The inhibitory neurotransmitter GABA activates several types of receptors that are therapeutic targets for the treatment of epilepsy and other neuropsychiatric illness. GABAA receptors are linked to a Cl ion channel and produce electrical signals when activated at synapses. GABAB receptors are G- protein coupled receptors (GPCRs) that regulate intracellular signaling pathways. In addition to synaptic GABAA receptors, there are unique GABAA receptors localized to extrasynaptic sites. These high-affinity extrasynaptic GABAA receptors are tonically activated by the low levels of ambient GABA in the brain. The tonic form of inhibition produced by extrasynaptic GABAA receptors importantly affects cellular and network excitability. Emerging data indicate that extrasynaptic GABAA receptors in several brain regions are regulated by postsynaptic GABAB receptors. Because the intracellular signaling pathways affected by GABAB receptors are shared by many GPCRs, other neurotransmitter receptors may also regulate extrasynaptic GABAA receptors. This proposal describes three hypotheses to investigate the regulation of extrasynaptic GABAA receptors in health and disease. It is hypothesized that multiple neurotransmitters acting through GPCRs regulate extrasynaptic GABA receptors. Tonic currents produced by extrasynaptic GABAA receptors will be recorded from dentate gyrus granule cells (DGGCs) and CA1 pyramidal neurons in acute hippocampal brain slices using standard whole cell techniques. The effects of intracellular signaling pathways on tonic currents will be investigated. Using selective agonists and antagonists, the effects of other GPCRs (i.e. - adrenoreceptors, D2 dopamine receptors, and 5-HT2 receptors) on tonic currents will be determined. It is predicted that tonic currents will be enhanced by PKA inhibition (D2 receptors) and PKC activation (5HT2 receptors). Activation of PKA by -adrenoreceptors is predicted to reduce tonic currents. Biochemical studies will be done to determine if intracellular signaling pathways enhance tonic currents by increasing surface expression of GABAA receptors. Spontaneous physiological or pathophysiological neural activity can produce periodic and transient increases in ambient GABA levels. It is hypothesized that periodic increases in ambient GABA will activate postsynaptic GABAB receptors and enhance extrasynaptic GABAA receptor function. Tonic currents will be repeatedly measured before and during procedures to periodically increase ambient GABA. Three approaches will be used to produce transient increases in ambient GABA; 1. periodic application of exogenous GABA, 2. stimulating release of endogenous GABA (electrical stimulation, high K+), and 3. inducing spontaneous interictal discharges with 4-AP. It will be confirmed that the effects of these procedures resulted from postsynaptic GABAB receptor activation using the GABAB receptor antagonist CGP55845 and pipette solutions containing a G protein inhibitor (GDP--s). Traumatic brain injury (TBI) alters GABAA receptor function in the hippocampus. It is hypothesized that GPCRs regulate extrasynaptic GABAA receptors following experimental TBI. We will determine the effects of TBI on basal tonic currents and their regulation by GPCRs. Specifically, it is hypothesized that tonic currents of DGGCs will be enhanced by TBI, due in part to increased activation of GPCRs.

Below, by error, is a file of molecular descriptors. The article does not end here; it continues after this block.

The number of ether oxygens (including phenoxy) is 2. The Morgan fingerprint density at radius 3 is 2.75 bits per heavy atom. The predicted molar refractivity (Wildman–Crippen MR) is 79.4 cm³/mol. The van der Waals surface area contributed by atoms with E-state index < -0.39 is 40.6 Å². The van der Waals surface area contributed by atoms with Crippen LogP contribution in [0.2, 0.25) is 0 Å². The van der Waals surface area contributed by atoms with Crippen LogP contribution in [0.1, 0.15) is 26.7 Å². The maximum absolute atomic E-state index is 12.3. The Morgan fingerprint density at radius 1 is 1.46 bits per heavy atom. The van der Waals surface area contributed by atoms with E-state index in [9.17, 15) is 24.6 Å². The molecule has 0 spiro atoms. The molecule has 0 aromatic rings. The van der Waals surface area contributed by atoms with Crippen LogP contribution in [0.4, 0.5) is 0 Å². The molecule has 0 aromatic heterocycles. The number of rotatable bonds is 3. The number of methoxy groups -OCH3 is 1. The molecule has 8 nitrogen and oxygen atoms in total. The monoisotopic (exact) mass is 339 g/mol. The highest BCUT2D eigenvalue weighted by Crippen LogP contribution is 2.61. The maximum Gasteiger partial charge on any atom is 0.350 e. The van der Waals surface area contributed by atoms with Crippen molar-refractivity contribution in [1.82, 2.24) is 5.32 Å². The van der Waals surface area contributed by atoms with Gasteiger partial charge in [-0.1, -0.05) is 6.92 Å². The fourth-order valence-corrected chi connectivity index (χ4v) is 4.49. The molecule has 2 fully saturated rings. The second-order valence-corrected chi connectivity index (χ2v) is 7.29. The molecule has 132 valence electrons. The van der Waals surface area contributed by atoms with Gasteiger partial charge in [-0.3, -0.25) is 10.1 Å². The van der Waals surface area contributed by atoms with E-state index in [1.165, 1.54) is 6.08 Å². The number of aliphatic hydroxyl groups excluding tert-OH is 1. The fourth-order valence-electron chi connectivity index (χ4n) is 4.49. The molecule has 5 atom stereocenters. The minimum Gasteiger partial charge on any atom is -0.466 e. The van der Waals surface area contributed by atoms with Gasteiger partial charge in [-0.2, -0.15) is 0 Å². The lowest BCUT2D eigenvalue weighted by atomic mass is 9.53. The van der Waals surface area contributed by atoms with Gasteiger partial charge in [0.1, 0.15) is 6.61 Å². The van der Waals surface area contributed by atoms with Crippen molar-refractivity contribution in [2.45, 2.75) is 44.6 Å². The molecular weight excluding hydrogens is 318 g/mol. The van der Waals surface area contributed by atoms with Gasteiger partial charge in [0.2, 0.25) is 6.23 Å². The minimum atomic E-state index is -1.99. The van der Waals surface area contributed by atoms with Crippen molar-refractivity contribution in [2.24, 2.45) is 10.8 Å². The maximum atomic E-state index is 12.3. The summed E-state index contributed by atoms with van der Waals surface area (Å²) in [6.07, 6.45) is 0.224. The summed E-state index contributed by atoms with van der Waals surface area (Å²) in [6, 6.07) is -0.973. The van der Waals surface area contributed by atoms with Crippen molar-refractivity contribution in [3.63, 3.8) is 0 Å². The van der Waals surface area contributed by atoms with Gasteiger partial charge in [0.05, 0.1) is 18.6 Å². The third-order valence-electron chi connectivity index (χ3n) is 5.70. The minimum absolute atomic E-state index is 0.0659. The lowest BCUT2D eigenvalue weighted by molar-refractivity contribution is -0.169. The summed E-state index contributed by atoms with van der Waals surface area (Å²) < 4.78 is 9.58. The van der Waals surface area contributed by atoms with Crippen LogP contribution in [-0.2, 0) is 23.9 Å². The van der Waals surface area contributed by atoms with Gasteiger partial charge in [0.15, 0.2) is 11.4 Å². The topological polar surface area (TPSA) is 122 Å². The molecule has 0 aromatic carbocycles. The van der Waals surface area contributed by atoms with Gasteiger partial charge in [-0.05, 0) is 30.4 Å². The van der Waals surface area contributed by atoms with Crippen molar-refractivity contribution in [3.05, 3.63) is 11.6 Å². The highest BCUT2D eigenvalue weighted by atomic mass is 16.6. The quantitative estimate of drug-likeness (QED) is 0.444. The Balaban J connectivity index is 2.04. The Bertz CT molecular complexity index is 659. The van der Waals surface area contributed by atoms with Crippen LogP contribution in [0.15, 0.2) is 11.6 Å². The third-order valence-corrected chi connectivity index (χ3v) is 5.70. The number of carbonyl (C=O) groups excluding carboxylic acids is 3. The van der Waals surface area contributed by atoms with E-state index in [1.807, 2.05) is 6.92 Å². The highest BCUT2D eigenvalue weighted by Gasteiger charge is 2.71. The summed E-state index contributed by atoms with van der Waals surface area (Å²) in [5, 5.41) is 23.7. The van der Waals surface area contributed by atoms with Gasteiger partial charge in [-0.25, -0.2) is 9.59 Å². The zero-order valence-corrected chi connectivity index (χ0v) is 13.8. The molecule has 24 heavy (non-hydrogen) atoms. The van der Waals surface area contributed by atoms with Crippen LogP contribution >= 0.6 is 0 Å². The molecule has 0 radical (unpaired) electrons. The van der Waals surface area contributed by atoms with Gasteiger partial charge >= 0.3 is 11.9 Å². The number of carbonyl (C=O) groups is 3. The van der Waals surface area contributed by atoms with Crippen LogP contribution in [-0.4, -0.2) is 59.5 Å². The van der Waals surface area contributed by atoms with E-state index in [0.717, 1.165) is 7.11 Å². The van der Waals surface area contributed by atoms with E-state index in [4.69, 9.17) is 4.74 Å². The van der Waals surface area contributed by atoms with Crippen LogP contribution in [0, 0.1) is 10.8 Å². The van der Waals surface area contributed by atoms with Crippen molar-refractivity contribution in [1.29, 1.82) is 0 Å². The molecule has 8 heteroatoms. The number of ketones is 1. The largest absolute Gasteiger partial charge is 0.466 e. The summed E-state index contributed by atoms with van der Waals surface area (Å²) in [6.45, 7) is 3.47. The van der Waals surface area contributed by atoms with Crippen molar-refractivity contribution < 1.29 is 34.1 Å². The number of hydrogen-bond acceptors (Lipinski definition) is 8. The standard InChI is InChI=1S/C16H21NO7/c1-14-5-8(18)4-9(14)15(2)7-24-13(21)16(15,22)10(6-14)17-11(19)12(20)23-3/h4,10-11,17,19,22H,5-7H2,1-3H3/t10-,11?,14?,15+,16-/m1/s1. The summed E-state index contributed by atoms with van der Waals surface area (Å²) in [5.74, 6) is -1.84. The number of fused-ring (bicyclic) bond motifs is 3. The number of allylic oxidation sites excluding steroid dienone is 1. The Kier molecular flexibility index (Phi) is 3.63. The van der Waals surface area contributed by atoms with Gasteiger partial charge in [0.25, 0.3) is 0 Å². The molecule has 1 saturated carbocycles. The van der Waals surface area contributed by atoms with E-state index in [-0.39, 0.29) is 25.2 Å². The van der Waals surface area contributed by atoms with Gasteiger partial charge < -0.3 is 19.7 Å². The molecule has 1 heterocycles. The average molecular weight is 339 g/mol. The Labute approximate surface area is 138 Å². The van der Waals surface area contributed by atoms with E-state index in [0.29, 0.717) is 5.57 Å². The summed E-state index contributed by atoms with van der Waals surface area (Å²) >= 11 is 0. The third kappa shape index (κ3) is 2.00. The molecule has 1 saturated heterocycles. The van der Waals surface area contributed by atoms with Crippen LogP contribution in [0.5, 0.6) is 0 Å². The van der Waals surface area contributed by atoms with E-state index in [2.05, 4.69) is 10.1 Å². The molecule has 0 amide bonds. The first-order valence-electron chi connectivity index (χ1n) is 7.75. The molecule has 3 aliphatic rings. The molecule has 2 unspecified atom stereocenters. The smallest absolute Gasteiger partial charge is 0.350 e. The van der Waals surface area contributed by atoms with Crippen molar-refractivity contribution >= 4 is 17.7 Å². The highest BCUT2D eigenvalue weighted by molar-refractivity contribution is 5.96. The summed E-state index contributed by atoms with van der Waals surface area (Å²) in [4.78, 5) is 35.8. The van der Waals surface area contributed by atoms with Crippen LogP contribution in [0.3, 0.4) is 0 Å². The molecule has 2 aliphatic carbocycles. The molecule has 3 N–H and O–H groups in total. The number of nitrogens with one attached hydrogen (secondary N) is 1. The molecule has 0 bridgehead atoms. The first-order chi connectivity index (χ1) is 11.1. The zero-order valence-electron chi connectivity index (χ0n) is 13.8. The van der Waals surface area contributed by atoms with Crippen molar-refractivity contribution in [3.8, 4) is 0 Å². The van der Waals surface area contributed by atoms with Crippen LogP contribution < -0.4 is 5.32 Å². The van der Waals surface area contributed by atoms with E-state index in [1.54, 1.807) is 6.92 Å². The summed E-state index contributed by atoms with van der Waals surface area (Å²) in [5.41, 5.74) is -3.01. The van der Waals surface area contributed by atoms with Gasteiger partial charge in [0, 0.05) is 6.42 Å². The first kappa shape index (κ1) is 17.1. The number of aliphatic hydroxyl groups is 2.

Chemicals in the brain called neurotransmitters control virtually every aspect of brain function. Neurotransmitters do this by activating specific proteins, called neurotransmitter receptors. Neurotransmitter receptors allow us to talk, make new memories, and even fall asleep. These same neurotransmitter receptors behave differently in individuals with brain injury, causing serious neurologic symptoms including depression and epileptic seizures. Knowledge of the ways that neurotransmitter receptors change after brain injury is essential to understand the mood disorders and epileptic seizures suffered by many veterans. Because of an aging population of veterans and the situation in the middle east, the number of veterans with epileptic seizures caused by stroke and traumatic brain injury is increasing. Improved understanding of these diseases is vital to the development of more effective therapies.